Word over the weekend that Bako’s Mexican restaurant had shut down after less than three months initially appeared to have been inaccurate. On Tuesday morning, Richard Dunbar, one of Gabe Bako’s partners in the new venture, told the INDsider that the Mexican eatery was forced to close temporarily to repair a drainage problem. “We’re doing some construction work; we have to make some repairs,” Dunbar said. “We’ve got some drainage issues, and you can’t serve food while you’re doing plumbing work.”
A sign (which has since been removed) was posted on the door Tuesday morning, telling customers the restaurant was closed for repairs and would be serving them again soon. At that time Dunbar said it was too soon to know how long the repairs would take.
But if that's the case, why would Dunbar and Bako have told the employees Saturday night that the restaurant was shutting down for financial reasons? A former manager, who asked not to be identified, called early this afternoon to set the record straight. "They said, 'It's not going to work. We're going to give up,'" the ex-employee says.
The employees who were let go were furious when they read Dunbar's comments about why the restaurant had closed (Bako did not return a phone call for the Tuesday story). "They can't man up," the worker says. "It's certainly not reopening."
The former manager says more than 50 people are now out of work. Business was slow, the manager says, and Bako's was struggling just to make the rent.
Neither Dunbar nor Bako returned phone calls and text messages this morning. A champagne-colored Chevy Tahoe was parked in the back of the restaurant about 10 a.m., but no one answered the back door.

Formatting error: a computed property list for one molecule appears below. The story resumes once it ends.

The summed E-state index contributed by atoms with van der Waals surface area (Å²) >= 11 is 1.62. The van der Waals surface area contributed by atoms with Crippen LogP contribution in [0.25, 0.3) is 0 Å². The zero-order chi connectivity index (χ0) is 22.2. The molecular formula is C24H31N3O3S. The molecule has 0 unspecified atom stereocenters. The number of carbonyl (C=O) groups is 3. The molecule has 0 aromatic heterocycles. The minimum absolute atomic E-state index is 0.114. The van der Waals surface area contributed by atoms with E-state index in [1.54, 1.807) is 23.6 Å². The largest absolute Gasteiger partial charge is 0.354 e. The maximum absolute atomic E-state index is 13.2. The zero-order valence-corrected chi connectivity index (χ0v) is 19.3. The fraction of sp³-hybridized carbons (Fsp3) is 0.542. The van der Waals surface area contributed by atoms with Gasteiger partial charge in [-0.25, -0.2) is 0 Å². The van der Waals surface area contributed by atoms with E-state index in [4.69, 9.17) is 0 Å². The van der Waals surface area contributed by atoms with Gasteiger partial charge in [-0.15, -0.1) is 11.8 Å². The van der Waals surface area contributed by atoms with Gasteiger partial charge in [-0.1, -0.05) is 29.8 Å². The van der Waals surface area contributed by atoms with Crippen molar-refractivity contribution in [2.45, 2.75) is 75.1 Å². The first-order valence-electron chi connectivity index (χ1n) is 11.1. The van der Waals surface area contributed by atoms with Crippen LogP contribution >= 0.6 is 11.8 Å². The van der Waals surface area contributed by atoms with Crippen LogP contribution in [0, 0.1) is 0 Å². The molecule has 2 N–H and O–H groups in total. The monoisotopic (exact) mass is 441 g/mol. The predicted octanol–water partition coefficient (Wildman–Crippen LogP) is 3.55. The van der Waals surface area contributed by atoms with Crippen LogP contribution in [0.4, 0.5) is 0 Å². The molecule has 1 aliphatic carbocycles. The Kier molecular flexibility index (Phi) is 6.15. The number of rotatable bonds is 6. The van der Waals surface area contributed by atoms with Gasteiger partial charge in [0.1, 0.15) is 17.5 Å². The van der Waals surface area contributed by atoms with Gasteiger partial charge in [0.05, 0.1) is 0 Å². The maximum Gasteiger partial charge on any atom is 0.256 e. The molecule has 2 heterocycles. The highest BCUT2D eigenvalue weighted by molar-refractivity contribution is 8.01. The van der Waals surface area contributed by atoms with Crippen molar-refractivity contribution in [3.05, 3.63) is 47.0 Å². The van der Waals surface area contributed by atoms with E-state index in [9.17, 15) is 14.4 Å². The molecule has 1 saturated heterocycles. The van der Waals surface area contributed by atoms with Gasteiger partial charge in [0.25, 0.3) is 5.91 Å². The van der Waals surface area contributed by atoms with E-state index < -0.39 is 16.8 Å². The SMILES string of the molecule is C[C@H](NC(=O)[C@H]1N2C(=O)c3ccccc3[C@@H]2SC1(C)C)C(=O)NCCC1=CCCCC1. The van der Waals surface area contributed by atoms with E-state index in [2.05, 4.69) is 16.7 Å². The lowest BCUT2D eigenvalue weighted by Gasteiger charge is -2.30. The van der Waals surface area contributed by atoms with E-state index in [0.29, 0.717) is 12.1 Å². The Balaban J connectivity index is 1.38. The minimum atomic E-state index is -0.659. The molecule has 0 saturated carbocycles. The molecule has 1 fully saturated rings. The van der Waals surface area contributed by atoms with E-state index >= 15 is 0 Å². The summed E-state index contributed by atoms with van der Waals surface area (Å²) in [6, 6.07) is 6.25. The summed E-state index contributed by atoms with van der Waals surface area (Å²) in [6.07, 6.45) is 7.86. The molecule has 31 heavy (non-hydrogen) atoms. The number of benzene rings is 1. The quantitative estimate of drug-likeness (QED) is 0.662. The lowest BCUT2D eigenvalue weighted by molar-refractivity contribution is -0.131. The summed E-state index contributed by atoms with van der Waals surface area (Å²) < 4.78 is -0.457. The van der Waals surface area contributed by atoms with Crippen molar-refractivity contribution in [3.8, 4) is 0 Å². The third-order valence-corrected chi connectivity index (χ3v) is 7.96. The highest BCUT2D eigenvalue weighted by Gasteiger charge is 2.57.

Former employees are seeking jobs elsewhere, also telling potential employers the INDsider spoke with that Bako’s has shut down permanently.
Serranos Salso Company, which still has the lease on the Johnston Street building after an unsucccessful run in Lafayette, subleased to Bako last year. One of Serranos' owners, attorney David Halpern of New Orleans, could not be reached for comment, and a voice message left at the corporate office was not immediately returned.
The shuttering of Bako's, which opened Nov. 1, could be a record for Lafayette’s most short-lived but highly anticipated restaurant venture.
A split last year with La Fonda founder Leebob Cox’s children, Stephanie Cox Gagnard and Sherwood Cox, led longtime general manager and part-owner Bako to sell his interest in La Fonda and strike out on his own. Bako partnered with La Fonda’s former kitchen manager, Dunbar, and Sylvia Lopez in the new restaurant.
The former Bako's manager believes Gabe Bako went into business for all the wrong reasons. "You can't open a business out of revenge," the manager says.
Read more about the bitter split between Bako and Leebob's children here.
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